SYDNEY (Reuters) - Australia signed a A$280 million (S$284.45 million) contract with naval shipbuilder Austal Ships Pty on Thursday (May 5) for 21 patrol boats, the first stage of its military expansion, the government said.
Naval shipbuilding is an important part of a plan unveiled in February to boost defence spending by nearly A$30 billion over the next 10 years.
Building of the 21 vessels will begin in mid-2017, the government said in a statement, with the first boat set to come into operation in 2018.
In April, Austal Ships was named as the preferred bidder to build a separate 12 offshore patrol vessels, worth A$3 billion, alongside three private companies - Dutch-based Damen Shipyards and German firms Fassmer and Lürssen.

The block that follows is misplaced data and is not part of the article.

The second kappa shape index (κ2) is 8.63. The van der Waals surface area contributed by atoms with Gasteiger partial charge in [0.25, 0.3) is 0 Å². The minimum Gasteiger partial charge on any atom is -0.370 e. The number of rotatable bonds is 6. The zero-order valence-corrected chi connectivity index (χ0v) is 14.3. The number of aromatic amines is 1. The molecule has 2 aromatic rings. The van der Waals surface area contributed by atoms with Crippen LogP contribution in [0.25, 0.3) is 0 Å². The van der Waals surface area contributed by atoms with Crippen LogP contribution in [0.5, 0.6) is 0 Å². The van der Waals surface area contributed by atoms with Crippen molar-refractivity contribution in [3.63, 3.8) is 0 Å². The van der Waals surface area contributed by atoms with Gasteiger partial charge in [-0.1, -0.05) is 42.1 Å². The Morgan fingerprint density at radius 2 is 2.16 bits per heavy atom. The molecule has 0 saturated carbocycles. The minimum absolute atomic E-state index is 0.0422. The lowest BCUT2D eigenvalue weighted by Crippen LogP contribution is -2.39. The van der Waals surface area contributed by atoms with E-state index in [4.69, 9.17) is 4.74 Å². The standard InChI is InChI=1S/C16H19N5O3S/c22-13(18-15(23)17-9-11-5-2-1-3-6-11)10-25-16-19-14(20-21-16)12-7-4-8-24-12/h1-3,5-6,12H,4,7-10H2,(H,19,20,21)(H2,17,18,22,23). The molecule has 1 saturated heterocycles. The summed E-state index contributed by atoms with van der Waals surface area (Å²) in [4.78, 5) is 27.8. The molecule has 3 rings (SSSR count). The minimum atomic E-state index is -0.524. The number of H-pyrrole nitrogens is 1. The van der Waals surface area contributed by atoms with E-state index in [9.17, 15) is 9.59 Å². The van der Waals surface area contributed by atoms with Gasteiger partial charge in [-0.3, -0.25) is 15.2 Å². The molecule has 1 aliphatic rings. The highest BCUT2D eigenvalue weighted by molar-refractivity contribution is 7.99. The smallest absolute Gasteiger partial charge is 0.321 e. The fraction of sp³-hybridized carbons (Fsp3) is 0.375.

Separately, BAE Systems, Fincantieri and Navantia have been shortlisted as preferred bidders for the construction of nine frigates, the government said.
Contract negotiations are going on for the offshore patrol vessels and frigates.
As well as expanding its surface fleet, Australia last week said French state-owned naval contractor DCNS Group will build its 12 submarines - a contract worth A$50 billion, one the world's most lucrative defence contracts.
All the maritime building will be done within Australia, a boost for the Prime Minister Malcolm Turnbull's election prospects ahead of a general election on July 2.
The government is running neck and neck with the opposition Labor Party, latest opinion polls showed, but the shipbuilding will boost employment in key election battlegrounds.